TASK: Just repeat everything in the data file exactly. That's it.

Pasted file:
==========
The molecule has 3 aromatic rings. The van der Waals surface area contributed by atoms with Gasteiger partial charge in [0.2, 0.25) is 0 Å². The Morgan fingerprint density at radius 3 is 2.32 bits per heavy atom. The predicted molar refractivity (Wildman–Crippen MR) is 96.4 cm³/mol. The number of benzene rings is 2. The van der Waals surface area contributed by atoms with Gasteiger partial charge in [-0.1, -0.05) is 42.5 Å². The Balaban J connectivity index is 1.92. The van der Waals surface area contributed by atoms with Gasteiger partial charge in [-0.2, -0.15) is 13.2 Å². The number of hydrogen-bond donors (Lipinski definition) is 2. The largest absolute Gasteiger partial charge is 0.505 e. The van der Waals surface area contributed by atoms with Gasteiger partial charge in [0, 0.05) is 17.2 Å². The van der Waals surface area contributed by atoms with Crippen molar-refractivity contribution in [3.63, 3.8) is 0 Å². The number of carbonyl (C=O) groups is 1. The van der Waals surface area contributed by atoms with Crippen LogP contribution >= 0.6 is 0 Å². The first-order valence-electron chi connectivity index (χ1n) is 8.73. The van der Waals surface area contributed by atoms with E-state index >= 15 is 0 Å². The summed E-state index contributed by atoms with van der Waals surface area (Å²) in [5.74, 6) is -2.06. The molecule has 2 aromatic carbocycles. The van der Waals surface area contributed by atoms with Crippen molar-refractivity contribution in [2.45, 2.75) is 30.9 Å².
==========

The molecule has 3 aromatic rings. The van der Waals surface area contributed by atoms with Gasteiger partial charge in [0.2, 0.25) is 0 Å². The Morgan fingerprint density at radius 3 is 2.32 bits per heavy atom. The predicted molar refractivity (Wildman–Crippen MR) is 96.4 cm³/mol. The number of benzene rings is 2. The van der Waals surface area contributed by atoms with Gasteiger partial charge in [-0.1, -0.05) is 42.5 Å². The Balaban J connectivity index is 1.92. The van der Waals surface area contributed by atoms with Gasteiger partial charge in [-0.2, -0.15) is 13.2 Å². The number of hydrogen-bond donors (Lipinski definition) is 2. The largest absolute Gasteiger partial charge is 0.505 e. The van der Waals surface area contributed by atoms with Gasteiger partial charge in [0, 0.05) is 17.2 Å². The van der Waals surface area contributed by atoms with Crippen molar-refractivity contribution in [3.63, 3.8) is 0 Å². The number of carbonyl (C=O) groups is 1. The van der Waals surface area contributed by atoms with Crippen LogP contribution >= 0.6 is 0 Å². The first-order valence-electron chi connectivity index (χ1n) is 8.73. The van der Waals surface area contributed by atoms with E-state index >= 15 is 0 Å². The summed E-state index contributed by atoms with van der Waals surface area (Å²) in [5.74, 6) is -2.06. The molecule has 2 aromatic carbocycles. The van der Waals surface area contributed by atoms with Crippen molar-refractivity contribution in [2.45, 2.75) is 30.9 Å².